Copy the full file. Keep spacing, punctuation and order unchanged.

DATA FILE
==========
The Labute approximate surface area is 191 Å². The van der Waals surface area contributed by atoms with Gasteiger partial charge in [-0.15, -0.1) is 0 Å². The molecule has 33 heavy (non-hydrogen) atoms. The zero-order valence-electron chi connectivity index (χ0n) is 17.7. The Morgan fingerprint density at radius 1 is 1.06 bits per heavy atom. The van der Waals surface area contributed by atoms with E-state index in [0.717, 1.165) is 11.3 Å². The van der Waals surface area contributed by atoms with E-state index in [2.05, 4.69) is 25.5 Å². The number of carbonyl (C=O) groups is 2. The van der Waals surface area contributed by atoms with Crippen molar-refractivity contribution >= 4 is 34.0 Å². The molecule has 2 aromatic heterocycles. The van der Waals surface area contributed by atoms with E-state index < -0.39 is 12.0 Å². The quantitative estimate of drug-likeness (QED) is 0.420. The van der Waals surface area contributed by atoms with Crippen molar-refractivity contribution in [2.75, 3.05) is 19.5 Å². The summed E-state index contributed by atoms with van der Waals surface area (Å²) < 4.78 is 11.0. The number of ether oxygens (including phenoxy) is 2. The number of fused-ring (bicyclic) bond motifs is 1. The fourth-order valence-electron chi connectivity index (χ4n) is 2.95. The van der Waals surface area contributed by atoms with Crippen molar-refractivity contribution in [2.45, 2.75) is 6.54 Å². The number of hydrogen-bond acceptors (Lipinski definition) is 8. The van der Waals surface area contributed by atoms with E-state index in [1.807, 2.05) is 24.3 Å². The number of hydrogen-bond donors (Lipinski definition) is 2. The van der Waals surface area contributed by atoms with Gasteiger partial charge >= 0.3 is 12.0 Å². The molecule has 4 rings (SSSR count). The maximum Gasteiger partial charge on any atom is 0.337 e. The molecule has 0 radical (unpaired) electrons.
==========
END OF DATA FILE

The Labute approximate surface area is 191 Å². The van der Waals surface area contributed by atoms with Gasteiger partial charge in [-0.15, -0.1) is 0 Å². The molecule has 33 heavy (non-hydrogen) atoms. The zero-order valence-electron chi connectivity index (χ0n) is 17.7. The Morgan fingerprint density at radius 1 is 1.06 bits per heavy atom. The van der Waals surface area contributed by atoms with E-state index in [0.717, 1.165) is 11.3 Å². The van der Waals surface area contributed by atoms with E-state index in [2.05, 4.69) is 25.5 Å². The number of carbonyl (C=O) groups is 2. The van der Waals surface area contributed by atoms with Crippen molar-refractivity contribution >= 4 is 34.0 Å². The molecule has 2 aromatic heterocycles. The van der Waals surface area contributed by atoms with E-state index < -0.39 is 12.0 Å². The quantitative estimate of drug-likeness (QED) is 0.420. The van der Waals surface area contributed by atoms with Crippen molar-refractivity contribution in [2.75, 3.05) is 19.5 Å². The summed E-state index contributed by atoms with van der Waals surface area (Å²) < 4.78 is 11.0. The number of ether oxygens (including phenoxy) is 2. The number of fused-ring (bicyclic) bond motifs is 1. The fourth-order valence-electron chi connectivity index (χ4n) is 2.95. The van der Waals surface area contributed by atoms with Crippen molar-refractivity contribution in [2.45, 2.75) is 6.54 Å². The number of hydrogen-bond acceptors (Lipinski definition) is 8. The van der Waals surface area contributed by atoms with E-state index in [1.807, 2.05) is 24.3 Å². The number of hydrogen-bond donors (Lipinski definition) is 2. The van der Waals surface area contributed by atoms with Gasteiger partial charge >= 0.3 is 12.0 Å². The molecule has 4 rings (SSSR count). The maximum Gasteiger partial charge on any atom is 0.337 e. The molecule has 0 radical (unpaired) electrons.